Returning director-screenwriter Dean DeBlois brings the How To Train Your Dragon trilogy to a satisfying conclusion with this accomplished and moving final instalment, based on the books by Cressida Cowell.
Picking up a few months after the end of the previous film, The Hidden World finds Hiccup (Jay Baruchel) as the new chief and leader of Berk, which he has turned into a dragon-friendly utopia with the aid of his faithful Night Fury dragon Toothless. However, when dastardly dragon hunter Grimmel (F. Murray Abraham) threatens the sanctity of Berk, Hiccup is forced to make a difficult decision. Meanwhile, Toothless finds himself increasingly distracted by the appearance of a blue-eyed, white-skinned female dragon, dubbed a Light Fury by Hiccup's partner Astrid (America Ferrera).
As with the previous films, the voicework is superb, even if it's still a little bit annoying that all the older characters have thick Scottish accents and the younger ones are American. Baruchel in particular is terrific, modulating his performance to reflect just how much Hiccup has grown since the first film, while there's strong comic support from the likes of Jonah Hill, Justin Rupple, Christopher Mintz-Plasse and Kristen Wiig (who has a great comic set-piece all to herself) as his friends.
The fact that this is an animated universe in which the characters have actually aged is also reflected in the impressive character designs, with Hiccup now sporting a touch of chin stubble as well as being a little taller. Similarly, the standard of animation has improved considerably since the first film (back in 2010) and the third instalment takes full advantage of that, rendering some spectacularly beautiful scenery and jaw-dropping visuals, particularly in the Hidden World that gives the film its subtitle.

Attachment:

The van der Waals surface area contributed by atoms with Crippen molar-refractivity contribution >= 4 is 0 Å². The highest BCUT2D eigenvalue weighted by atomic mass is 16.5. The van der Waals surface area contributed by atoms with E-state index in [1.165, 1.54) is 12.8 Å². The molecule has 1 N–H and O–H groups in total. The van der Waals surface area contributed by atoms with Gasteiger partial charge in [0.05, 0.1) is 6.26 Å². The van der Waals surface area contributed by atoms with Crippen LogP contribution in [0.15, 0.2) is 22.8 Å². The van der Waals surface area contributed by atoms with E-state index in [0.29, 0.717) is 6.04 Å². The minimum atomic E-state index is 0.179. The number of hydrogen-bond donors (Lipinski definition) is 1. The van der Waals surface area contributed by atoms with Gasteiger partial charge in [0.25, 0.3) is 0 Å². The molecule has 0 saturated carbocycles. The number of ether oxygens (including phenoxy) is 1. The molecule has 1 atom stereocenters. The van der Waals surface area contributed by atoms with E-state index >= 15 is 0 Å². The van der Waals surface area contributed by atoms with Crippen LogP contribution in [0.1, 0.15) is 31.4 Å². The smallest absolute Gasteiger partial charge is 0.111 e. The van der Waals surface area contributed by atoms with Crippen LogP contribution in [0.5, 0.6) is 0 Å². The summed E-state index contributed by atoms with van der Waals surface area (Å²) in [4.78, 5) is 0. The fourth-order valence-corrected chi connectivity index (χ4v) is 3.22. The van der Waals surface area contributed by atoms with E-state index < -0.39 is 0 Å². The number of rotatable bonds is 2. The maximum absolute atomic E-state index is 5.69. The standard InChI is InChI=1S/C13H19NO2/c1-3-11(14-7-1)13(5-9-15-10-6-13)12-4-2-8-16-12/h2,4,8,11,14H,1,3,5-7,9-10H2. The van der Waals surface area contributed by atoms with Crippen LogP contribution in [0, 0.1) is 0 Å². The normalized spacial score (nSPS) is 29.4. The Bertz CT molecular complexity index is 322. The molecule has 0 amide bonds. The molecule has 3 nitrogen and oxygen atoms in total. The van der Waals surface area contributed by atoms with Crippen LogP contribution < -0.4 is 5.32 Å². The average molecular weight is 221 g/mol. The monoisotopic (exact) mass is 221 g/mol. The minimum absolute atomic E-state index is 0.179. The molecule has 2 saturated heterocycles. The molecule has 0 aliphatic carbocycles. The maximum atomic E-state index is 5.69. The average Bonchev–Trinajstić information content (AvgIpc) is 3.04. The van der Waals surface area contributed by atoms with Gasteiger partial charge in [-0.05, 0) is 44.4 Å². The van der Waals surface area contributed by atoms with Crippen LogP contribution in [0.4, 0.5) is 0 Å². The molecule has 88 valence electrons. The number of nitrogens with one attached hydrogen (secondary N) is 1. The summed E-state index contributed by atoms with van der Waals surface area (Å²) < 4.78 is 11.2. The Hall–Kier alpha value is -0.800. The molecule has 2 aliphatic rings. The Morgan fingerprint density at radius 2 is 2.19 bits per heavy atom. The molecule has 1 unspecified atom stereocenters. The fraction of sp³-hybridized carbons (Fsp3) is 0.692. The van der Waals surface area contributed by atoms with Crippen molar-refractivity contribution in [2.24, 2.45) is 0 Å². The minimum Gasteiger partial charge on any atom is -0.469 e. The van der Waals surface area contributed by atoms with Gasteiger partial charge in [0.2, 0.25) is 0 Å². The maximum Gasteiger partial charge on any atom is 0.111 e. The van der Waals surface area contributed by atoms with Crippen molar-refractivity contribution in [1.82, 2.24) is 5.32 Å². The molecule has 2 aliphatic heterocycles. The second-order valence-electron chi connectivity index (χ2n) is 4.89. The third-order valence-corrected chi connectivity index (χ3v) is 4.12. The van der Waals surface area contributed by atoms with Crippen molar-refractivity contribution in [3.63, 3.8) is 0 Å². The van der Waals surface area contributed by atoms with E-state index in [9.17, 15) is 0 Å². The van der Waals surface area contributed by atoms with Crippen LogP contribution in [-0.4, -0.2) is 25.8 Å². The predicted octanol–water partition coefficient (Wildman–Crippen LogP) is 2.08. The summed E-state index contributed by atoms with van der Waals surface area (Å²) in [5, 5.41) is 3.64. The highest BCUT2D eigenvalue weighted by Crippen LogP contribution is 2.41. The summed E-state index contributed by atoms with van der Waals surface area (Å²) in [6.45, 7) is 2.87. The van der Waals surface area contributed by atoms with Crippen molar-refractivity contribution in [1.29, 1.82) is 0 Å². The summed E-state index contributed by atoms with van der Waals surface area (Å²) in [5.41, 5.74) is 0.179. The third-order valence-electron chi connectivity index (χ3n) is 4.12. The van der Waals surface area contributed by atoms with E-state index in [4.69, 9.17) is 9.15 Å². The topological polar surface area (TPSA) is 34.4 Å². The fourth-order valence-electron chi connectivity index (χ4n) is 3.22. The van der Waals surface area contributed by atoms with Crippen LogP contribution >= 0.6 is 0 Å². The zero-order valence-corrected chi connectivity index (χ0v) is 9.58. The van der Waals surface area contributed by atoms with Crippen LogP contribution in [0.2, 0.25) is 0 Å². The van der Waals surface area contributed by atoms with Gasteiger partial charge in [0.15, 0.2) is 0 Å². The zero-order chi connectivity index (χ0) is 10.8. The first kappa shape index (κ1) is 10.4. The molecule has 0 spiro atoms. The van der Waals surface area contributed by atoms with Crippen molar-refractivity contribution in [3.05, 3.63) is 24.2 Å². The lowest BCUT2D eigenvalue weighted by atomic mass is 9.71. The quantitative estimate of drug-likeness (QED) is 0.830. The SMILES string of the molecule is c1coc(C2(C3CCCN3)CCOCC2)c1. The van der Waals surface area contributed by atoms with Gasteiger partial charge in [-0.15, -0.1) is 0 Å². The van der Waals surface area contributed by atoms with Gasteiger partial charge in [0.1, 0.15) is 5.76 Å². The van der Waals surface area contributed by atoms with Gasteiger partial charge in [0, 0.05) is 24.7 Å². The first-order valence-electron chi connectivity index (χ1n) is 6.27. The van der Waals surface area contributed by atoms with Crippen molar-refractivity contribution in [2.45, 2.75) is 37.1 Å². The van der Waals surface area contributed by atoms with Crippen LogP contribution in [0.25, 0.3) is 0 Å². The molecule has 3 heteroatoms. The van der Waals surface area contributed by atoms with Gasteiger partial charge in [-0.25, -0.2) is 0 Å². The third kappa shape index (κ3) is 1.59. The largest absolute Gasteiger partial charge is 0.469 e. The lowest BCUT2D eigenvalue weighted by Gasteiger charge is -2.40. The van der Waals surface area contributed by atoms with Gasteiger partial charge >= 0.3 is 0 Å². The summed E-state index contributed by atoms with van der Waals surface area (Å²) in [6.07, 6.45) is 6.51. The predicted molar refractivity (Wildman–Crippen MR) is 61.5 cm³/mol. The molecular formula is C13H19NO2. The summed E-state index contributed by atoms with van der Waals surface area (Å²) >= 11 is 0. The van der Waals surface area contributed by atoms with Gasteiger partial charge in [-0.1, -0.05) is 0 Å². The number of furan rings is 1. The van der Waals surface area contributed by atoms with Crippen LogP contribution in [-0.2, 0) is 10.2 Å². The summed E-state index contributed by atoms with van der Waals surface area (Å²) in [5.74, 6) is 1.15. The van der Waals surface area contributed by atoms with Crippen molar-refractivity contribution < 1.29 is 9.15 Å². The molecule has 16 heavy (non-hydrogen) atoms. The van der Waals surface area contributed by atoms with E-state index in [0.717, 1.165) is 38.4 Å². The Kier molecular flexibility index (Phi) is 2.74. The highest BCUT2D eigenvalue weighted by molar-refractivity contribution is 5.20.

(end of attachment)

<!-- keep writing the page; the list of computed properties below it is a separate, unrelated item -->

The script addresses a number of emotionally resonant themes – about growing up, accepting responsibility etc – but there's nothing quite as traumatic as the previous film's shocking death this time round, something that will no doubt come as something of a relief to accompanying parents.
Perhaps unsurprisingly, given his stewardship of the overall trilogy, DeBlois displays a strong command of the tone throughout, as comfortable delivering a charming, romantic courtship scene as he is with an exciting action sequence. The courtship scene (between two dragons) is particularly impressive as it involves several minutes without dialogue, a clear sign of DeBlois' overall confidence.
If there's a problem with the film, it's only that the two stories don't connect quite as successfully as the initial set-up seems to promise – for example, there's a connection between Grimmel and the Light Fury that's never fully explored, so you're primed to expect a dramatic reveal that never comes. Similarly, Grimmel himself never really delivers on the threat he seems to be from his early appearances, so the emotional and dramatic stakes feel a little underwhelming. That same problem with set-up and pay-off is also evident in one of the film's running jokes, about a Tribble-like dragon that keeps self-replicating – you think it's building to something great, but the final gag seems to be missing.
Those small niggles aside, this is a superbly made and emotionally engaging conclusion to a thoroughly entertaining trilogy, and DeBlois closes with an utterly charming final sequence that's worth the price of admission alone.